In one of my fantasies, NPR’s Terry Gross asks Dora how she first became interested in her field.
Dora will laugh and say her parents gave her lessons at a young age, and the minute she was first introduced to this world she felt a sense of peace and happiness, “I just knew this was for me,” she’ll say.
There’d be a pause, which Terry will wait for Dora to fill, and after a few beats Dora will giggle and say, “So, if you’re listening, thanks, Mom and Dad!” At this part in the broadcast, David and I will squeeze each others’ hand and smile humbly.
David might even say something like, “See? I told you all along she was fine!” Yet I won’t even kick him, not even a little. I’d just nod and smile. I might even say, “You were right.”
That is how relieved I’ll be to know, in every cell of my body, that Dora turned out okay.
We have thrown thousands of hopeful dollars at the following potential channels for Dora’s insatiable energy and creativity, channels including and not limited to the following:
Finnish language and culture
Cartoon drawing lessons
Jazz dance lessons
Each class was requested by Dora herself, who genuinely loved every experience for a full two weeks before claiming boredom, or telling a tale of a social slight – real or imagined – perpetrated by a teacher or a fellow student.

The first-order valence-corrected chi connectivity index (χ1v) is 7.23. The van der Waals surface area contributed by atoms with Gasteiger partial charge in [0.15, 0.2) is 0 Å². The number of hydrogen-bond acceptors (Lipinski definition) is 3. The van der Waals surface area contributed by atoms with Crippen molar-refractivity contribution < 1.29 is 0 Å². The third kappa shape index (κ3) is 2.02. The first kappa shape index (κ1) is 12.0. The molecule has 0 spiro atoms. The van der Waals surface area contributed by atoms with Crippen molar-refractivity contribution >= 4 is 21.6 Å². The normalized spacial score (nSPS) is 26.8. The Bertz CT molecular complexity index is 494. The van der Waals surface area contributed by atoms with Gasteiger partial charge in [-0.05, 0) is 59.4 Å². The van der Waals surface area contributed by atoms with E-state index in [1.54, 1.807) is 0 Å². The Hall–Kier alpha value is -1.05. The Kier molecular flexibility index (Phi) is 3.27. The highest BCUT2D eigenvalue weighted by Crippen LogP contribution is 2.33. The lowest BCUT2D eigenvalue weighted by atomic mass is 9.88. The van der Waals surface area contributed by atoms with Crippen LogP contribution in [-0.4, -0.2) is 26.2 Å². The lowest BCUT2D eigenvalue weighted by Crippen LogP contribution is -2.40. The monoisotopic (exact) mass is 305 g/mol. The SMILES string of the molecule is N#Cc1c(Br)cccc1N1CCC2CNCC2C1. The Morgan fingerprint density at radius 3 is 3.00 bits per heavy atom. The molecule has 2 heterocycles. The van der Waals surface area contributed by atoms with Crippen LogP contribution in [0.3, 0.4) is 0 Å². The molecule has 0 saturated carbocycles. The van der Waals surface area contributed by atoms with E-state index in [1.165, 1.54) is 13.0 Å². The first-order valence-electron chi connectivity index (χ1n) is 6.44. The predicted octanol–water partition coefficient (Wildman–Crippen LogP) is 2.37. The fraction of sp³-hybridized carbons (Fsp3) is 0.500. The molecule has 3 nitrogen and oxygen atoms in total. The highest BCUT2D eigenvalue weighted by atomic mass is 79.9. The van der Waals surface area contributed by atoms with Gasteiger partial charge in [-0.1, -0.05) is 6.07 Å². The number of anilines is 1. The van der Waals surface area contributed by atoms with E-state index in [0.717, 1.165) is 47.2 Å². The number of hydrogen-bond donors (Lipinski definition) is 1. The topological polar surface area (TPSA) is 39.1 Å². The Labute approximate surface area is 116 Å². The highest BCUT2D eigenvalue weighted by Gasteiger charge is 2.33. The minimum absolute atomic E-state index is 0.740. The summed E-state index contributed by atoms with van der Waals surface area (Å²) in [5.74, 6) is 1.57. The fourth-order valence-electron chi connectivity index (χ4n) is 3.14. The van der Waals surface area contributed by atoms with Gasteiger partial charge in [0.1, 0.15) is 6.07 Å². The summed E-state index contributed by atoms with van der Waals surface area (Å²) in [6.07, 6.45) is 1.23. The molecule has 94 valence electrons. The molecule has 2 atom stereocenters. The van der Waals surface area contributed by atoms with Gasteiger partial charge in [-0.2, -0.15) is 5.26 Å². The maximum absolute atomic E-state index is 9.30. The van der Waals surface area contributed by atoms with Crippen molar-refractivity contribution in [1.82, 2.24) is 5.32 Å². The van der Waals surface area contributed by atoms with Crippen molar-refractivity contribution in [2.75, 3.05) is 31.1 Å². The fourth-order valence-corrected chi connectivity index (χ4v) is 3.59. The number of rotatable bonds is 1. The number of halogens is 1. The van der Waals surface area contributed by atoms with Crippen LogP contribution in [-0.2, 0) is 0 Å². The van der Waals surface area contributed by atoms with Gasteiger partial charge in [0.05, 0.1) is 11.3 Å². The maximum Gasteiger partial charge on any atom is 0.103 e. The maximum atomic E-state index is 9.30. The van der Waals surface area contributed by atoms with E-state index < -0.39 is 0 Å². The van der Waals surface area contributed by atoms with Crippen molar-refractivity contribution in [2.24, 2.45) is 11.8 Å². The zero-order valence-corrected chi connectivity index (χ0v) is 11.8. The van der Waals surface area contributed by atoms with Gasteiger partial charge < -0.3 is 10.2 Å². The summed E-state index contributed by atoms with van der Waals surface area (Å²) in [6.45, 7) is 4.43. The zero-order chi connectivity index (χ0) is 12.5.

Sometimes I’d make her stick with something for four or five months, because isn’t that what all successful adults are thankful for later? For parents who made them stick with it even when they didn’t want to? Soon, however, I’d see the futility of forcing her to continue and we’d stop going.
“Okay,” David and I would say, re-grouping, “Maybe piano just isn’t her thing. No worries. She’ll find her thing. The most important thing is to introduce her to all sorts of experiences.”
But what, then, is her thing? Other kids seem to do things for periods of time longer than a two weeks. What is Dora’s thing? What if her thing ends up being drugs or suing people?
What is your thing, my beautiful mystery? What can we give you?